Who Killed Teddy Bear is released on a dual-layered disc by Network. Unusually for one of their DVDs, it's an all-regions disc. The IMDB gives the film's running time as 94 minutes, leading some to speculate that this is not an uncut version. (The BBFC have not cut it for a 15 certificate, but that doesn't necessarily mean that what was submitted to them was complete.) However, Maltin's Film Guide gives the runtime as 91 minutes, which is more or less what this DVD runs to (86:47), given PAL speed-up. In addition, the film's press kit (see below) gives the 91-minute time.

The DVD transfer appears to have been derived from a master which has been assembled from more than one source. The majority of it is in a ratio of 1.26:1 (measured), that is full-frame 4:3 with “windowboxing”, that is, black bars at the sides. That certainly isn't a cinematic aspect ratio – 1.20:1 (or 1.19:1) was used for early talkies, but not 35mm dramatic features made in the 1960s. This is very obviously open-matte (leaving aside its being cropped at the sides) with an intended ratio of 1.85:1. I'd recommend owners of widescreen TVs to zoom the picture to 16:9. This material is a sharp transfer, with the blacks, whites and greys appropriately contrasted. There's definite print damage in the form of fine lines, but it's not distracting – and probably inevitable given the age and obscurity of the film.

However some scenes have been inserted from a different print, which is much softer and grainier – and not cropped at the sides. An example of this occurs twenty-two minutes in, during Dave Madden's list of aberrant personality types referred to above. Perhaps the majority of this copy is a censored TV print, with the cut material put back in.

The mono soundtrack is fine, a little lacking in dynamic range, but pretty much what you would expect from a Sixties B-movie. There are no subtitles provided, which is always regrettable.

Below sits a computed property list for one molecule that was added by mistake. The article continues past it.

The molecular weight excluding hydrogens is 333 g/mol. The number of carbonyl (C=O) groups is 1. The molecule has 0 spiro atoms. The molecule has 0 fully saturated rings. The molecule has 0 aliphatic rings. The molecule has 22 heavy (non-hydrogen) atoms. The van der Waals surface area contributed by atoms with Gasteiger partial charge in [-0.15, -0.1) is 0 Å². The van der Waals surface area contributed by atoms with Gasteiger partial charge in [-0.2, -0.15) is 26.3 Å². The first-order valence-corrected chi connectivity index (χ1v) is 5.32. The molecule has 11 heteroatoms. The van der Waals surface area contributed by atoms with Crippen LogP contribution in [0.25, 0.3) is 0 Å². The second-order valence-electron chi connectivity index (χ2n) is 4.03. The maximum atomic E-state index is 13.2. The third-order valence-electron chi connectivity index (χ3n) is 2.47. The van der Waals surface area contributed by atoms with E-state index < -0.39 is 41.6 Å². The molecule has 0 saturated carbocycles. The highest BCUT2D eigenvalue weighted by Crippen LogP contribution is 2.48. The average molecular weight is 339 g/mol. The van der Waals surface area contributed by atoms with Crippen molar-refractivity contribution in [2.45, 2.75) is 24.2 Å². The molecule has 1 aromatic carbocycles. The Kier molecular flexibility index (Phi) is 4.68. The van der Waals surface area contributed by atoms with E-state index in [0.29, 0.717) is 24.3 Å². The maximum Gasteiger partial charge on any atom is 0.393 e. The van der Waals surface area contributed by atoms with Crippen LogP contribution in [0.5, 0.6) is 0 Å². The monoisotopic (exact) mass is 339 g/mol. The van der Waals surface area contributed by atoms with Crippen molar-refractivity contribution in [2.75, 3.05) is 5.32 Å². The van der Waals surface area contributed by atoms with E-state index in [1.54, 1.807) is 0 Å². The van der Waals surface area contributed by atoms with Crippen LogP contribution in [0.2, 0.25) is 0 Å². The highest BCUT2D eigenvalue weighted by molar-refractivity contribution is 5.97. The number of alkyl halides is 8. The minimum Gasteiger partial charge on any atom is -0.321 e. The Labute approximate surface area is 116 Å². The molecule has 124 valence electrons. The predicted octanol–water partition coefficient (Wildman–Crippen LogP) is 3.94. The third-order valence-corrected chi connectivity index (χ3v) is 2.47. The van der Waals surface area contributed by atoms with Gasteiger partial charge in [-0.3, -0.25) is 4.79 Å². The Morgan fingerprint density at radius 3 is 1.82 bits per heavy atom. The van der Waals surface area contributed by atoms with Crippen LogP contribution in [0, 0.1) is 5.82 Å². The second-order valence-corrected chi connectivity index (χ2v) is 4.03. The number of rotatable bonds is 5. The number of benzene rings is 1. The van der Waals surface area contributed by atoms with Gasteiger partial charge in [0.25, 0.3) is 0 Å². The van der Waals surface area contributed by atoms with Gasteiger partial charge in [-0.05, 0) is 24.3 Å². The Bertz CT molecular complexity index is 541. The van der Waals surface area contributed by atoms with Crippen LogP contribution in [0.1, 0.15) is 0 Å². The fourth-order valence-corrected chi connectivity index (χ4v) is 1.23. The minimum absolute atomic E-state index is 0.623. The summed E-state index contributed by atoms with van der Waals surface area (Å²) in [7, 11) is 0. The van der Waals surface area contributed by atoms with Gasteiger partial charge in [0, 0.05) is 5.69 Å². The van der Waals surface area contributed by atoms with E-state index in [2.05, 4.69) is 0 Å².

As with many DVDs released by Network, they have delved into their extensive library of television material for extras. The two items here are linked by Sal Mineo's presence. He's the guest star in an episode, first broadcast in 1965, of the UK/USA TV series Court Martial, “The House Where He Lived” (48:04), directed by Peter Maxwell. Bradford Dillman and Peter Graves were the regulars in this series, and Anthony Quayle also guests in this episode, also known as “Burden of Guilt”. Presented in 4:3 (as it should be), the print is damaged with tramlines galore down the left hand side.

The other item is “LSD: Insight or Insanity?”, a short documentary (18:07) from 1967. “I'm Sal Mineo,” he says, as the narrator, “and these are teenagers.” Actually, they're all actors, though some real-life physicians turn up as themselves to warn about the dangers of taking the drug in the title. This is exploitation fare without a doubt, as it goes into rhapsodies about how boys and girls do their hair – and (gasp!) you can't always tell them apart! And (double gasp!) they take drugs! Footage of a “chicken run” inevitably recalls Mineo's most famous film, Rebel Without a Cause. To say the condition of this extra is appalling would be an inderstatement: also presnted in 4:3, it's pretty much faded throughout to pink-tinted monochrome, with green tramlines down the screen virtually throughout.

The final extras are the theatrical trailer for Who Killed Teddy Bear (2:10), and a self-navigating (4:08) stills gallery for the film and for the episode of Court Martial. Oddly, given that the episode is black and white, many of the stills for it are in colour. Also on the disc, in PDF format, are some publicity materials: advertisement blocks and poster designs, a synopsis and press cuttings. All of these render the film's title with the question mark which it doesn't actually have on screen.